the cleavage (of writer and text

Posted by Daniela Elza on Sep 17 2008

As I continue on my journey through Margaret Atwood’s Negotiating with the Dead, I am intrigued by a question she poses: “How is the writer to determine his or her position in relation to humanity?”

I wonder if you can, without outside points of reference?
When writing here on this blog I have not idea, if, when, and who is reading my words. I have no idea how relevant to them they are. All I know is these are the spaces I dwell in. These are the letters to the world that I write. And unlike Emily Dickinson, who said in a poem the world never wrote back to her, I can actually say that the world sometimes writes back. Whether it is visible through this blog, or through email, or in person, I hear back from the world. And this world is not an echo chamber where I just hear the reverberations of my own voice. It is a thinking, feeling, courageous world that shares my sentiments, or if not my sentiments at least shares my passion.

Technology, in many ways has made Dickinson’s line, This is my letter to the world possible. Any one who puts their thoughts out there, is writing a letter to a world. When you put them on the world wide web it is the world. Literally. It is a strange feeling. Almost as strange and scary, and at the same time exhilarating, as when I would speak into the darkness of my grandmothers ground well (which she kept most of the time shut in the fear we will disappear into its blackness). Now when I think of it, this well metaphor is quite appropriate in conveying the conflicting feelings of fear and excitement that writing to the world invokes. (Hmmm… anything coming back from the well at the time other than my own echo, would have spooked me witless). This metaphor still works here (now to my surprise) because in the early phases of my life I could not have imagined a reader to what I was writing. It was all writing by me and for me.

The writing I now do is my way of being in the world, a need. It is also a kind of discipline. It will not sustain if you are not serious about it. Whether posted here, or in a journal, or in a book, anthology, or magazine, it is a testimony for my dedication to life, breath, and writing. It is a way of knowing and finding out. Is it significant? Is it relevant? Is it enjoyable? Is it entertaining? Is it. . .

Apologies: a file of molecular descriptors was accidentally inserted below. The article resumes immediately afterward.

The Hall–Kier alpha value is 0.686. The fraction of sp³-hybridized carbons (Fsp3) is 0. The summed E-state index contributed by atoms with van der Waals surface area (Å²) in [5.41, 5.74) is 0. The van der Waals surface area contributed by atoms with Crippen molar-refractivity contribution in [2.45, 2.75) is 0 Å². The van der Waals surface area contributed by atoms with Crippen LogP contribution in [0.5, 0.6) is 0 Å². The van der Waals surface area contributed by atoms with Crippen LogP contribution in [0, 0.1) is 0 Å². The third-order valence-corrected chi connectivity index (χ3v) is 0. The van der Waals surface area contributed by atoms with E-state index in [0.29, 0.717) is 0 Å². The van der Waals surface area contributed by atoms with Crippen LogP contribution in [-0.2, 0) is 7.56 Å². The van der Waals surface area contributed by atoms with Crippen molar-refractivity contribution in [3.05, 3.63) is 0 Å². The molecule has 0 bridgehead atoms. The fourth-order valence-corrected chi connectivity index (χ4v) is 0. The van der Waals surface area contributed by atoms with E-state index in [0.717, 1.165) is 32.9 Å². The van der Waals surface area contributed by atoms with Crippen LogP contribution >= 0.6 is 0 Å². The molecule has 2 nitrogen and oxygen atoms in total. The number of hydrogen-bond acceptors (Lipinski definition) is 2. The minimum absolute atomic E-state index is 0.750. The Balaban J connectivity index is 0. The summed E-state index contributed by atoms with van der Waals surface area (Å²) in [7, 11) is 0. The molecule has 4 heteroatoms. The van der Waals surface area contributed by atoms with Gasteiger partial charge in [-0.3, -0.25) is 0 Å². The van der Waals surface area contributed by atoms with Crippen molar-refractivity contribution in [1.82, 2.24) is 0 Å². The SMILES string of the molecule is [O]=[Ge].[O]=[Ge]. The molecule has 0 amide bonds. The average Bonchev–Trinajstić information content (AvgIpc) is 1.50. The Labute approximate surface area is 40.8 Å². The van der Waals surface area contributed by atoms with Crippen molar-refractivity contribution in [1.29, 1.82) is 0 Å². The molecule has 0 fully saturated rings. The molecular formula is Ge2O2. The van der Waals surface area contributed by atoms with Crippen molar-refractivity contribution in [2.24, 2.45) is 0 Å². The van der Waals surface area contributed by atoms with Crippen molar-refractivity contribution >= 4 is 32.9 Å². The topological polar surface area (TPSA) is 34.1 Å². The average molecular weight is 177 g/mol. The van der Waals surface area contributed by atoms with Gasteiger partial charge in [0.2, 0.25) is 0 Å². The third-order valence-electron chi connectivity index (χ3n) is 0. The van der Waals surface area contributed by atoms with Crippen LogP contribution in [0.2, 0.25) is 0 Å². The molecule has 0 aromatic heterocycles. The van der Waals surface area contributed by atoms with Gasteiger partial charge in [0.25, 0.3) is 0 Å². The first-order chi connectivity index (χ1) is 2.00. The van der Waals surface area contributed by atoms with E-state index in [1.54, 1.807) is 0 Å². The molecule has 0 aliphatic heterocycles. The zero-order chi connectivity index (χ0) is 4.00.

Well, my answer is yes, but only as far as I am concerned. The rest is unknown to me. Unless. . . the world writes back.

Atwood says:

“An art of any kind is a discipline; not only a craft—that too—but a discipline in the religious sense, in which the vigil of waiting, the creation of a receptive spiritual emptiness, and the denial of self all play their part.”

There is that tricky “denial of self” idea again. I am not sure what she means here by “religious” and I hope that word does not hijack the quote, but in any case this is not an easy task. What in the rushed, noisy, full of mental and material clutter, individualistic world we live in would actually allow for practicing such discipline? Yet, discipline is a lot of what our life is about. Just think of what a big part discipline plays at home and at school? Can we think of discipline in ways other than punishment, or unpleasant tasks?
And ultimately, who cares, in such a busy world, who will have time to listen, to read, to respond.

It takes quite a bit of commitment and energy to be able to carry on with this discipline. And despite the fact that it is self-motivated, and self-driven, as most good discipline is, it is also enhanced and furthered by the resonances, responses that trickle back in one form or another from the darkness of that well. Which becomes lighter with each engaging, each speaking up, and down, and back.

“The secret is that it is not the writer who decides whether or not his work is relevant. Instead it is the reader.” This is Atwood’s answer.
And I will add that the reader in turn becomes the creator, or shall we say re-creator in the moment of reading. The reader is the one who breathes life into the words, and partly because of that we can not speak of morally or socially neutral writing. Or of a fixed meaning to a fixed text. Thank goodness.

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